Pennsylvania has had big plans for legalizing its online poker industry. However, it may have bogged them down in lengthy application procedures which have seen only three casinos apply for a license so far. The deadline is until the end of the weekend, but little is likely to change in the time that remains.
Gambling is on Its Way
Meanwhile, all states seem to be tinkering with the possibility of adopting online gambling laws, with Pennsylvania at the helm, despite local opposition and rather vociferous critics.
As to poker, however, it has been a long overlooked topic. The dismantling of PASPA gave teeth to those who supported sports betting. It even helped casinos find a new source of revenue as they began taking on licenses to take sports wagers.
Meanwhile, the existing 13 casinos in Pennsylvania have been rather hesitant whether to submit licenses for online poker. In fact, the 90-day period yielded little hope that something may change. The costs of the initiative have been rather costly too.
Buying the right to run online slots, online table games, and online poker all comes at the rather hefty $10 million, which is a substantial bite in the revenue of all operators, look at it any way you might. As of this Friday, only three casinos have applied. In fact, they all did on Friday, July 13.
Why are Casinos Holding Out?
It could be quite simple. Casinos are afraid to jump on online poker and other segments simply because they are not quite convinced how lucrative the said segments would be. What if all 13 casinos decided to apply for a license? Then the potential costs will be divvied up by all operators, and it will take substantial time to rake in the initial investment, not to mention tax and developing the facilities, plus ensuring social responsibility checks are in place.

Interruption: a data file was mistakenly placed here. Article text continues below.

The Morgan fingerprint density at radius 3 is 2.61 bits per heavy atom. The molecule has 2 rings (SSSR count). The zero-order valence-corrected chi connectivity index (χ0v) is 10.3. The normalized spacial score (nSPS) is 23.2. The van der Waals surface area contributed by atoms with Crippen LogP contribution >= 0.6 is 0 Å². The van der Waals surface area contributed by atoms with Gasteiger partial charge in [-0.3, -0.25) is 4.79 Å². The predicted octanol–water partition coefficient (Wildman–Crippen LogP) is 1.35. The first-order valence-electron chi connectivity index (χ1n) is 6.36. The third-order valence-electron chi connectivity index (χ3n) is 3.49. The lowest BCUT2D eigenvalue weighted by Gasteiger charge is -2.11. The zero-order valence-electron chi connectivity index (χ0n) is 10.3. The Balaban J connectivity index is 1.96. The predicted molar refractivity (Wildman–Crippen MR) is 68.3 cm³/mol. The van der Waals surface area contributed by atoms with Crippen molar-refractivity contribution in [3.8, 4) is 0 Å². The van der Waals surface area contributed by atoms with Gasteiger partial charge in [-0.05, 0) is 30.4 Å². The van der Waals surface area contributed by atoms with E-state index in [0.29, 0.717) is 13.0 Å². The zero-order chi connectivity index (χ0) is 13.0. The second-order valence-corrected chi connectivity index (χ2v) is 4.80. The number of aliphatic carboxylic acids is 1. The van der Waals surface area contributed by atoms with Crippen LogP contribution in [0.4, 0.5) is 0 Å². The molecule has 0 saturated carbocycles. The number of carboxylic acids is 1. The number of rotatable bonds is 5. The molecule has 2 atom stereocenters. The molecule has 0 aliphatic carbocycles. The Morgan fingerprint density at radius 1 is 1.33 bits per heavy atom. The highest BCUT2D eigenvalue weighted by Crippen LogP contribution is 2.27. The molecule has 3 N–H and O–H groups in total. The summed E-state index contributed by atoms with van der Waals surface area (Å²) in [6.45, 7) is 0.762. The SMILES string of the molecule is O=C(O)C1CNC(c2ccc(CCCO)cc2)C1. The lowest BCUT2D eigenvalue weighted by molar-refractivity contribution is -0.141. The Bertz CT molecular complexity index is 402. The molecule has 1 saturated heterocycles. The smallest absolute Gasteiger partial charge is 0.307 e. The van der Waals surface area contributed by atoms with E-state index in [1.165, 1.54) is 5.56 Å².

However, the hurriedly-passed legislation leaves little incentive for actual casinos to make a profit. The steep taxation rate and initial investment needed to be paired with the dubious future make everyone reluctant to venture out on a mere hunch and promise.
The state lawmakers know that they have passed the measures before they had proper time to discuss them with casinos as well. The ensuing vacuum is not very promising for the industry itself.
Online Poker Is Not Quite the Only Issue
But far from being the only thorny issue, the Pennsylvania Gambling Board will have to address myriad other wrinkles. The norms that will govern online gambling are not quite elaborated in full, which means that casinos will risk even further by applying for something they are not quite sure exists.
Beyond that, though, Pennsylvania should find the proper way to couch its regulatory language so that more operators can muster up the courage to start expanding. As neighboring states officialize their gambling, Pennsylvania-based properties may reach to other customers as well.
The raw legislation offers sufficient opportunity for all parties to have an important say in the overall outcome of the final regulations.